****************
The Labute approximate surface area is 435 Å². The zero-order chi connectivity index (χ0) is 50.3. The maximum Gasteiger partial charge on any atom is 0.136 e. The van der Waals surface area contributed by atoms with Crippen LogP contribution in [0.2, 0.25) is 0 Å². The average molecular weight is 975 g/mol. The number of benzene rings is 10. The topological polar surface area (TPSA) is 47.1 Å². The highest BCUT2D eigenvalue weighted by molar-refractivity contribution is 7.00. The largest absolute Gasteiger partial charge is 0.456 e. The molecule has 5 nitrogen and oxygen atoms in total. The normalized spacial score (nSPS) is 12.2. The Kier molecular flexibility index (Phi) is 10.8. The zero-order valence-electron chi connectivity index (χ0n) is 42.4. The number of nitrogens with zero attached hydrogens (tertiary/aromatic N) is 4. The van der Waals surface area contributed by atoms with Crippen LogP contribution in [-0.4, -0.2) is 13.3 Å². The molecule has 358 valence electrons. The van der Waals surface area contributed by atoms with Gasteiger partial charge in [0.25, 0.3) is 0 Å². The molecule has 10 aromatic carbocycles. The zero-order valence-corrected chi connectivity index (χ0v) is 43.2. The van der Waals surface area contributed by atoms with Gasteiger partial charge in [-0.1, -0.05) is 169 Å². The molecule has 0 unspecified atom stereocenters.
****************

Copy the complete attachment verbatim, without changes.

The Labute approximate surface area is 435 Å². The zero-order chi connectivity index (χ0) is 50.3. The maximum Gasteiger partial charge on any atom is 0.136 e. The van der Waals surface area contributed by atoms with Crippen LogP contribution in [0.2, 0.25) is 0 Å². The average molecular weight is 975 g/mol. The number of benzene rings is 10. The topological polar surface area (TPSA) is 47.1 Å². The highest BCUT2D eigenvalue weighted by molar-refractivity contribution is 7.00. The largest absolute Gasteiger partial charge is 0.456 e. The molecule has 5 nitrogen and oxygen atoms in total. The normalized spacial score (nSPS) is 12.2. The Kier molecular flexibility index (Phi) is 10.8. The zero-order valence-electron chi connectivity index (χ0n) is 42.4. The number of nitrogens with zero attached hydrogens (tertiary/aromatic N) is 4. The van der Waals surface area contributed by atoms with Crippen LogP contribution in [-0.4, -0.2) is 13.3 Å². The molecule has 358 valence electrons. The van der Waals surface area contributed by atoms with Gasteiger partial charge in [0.25, 0.3) is 0 Å². The molecule has 10 aromatic carbocycles. The zero-order valence-corrected chi connectivity index (χ0v) is 43.2. The van der Waals surface area contributed by atoms with Gasteiger partial charge in [-0.1, -0.05) is 169 Å². The molecule has 0 unspecified atom stereocenters.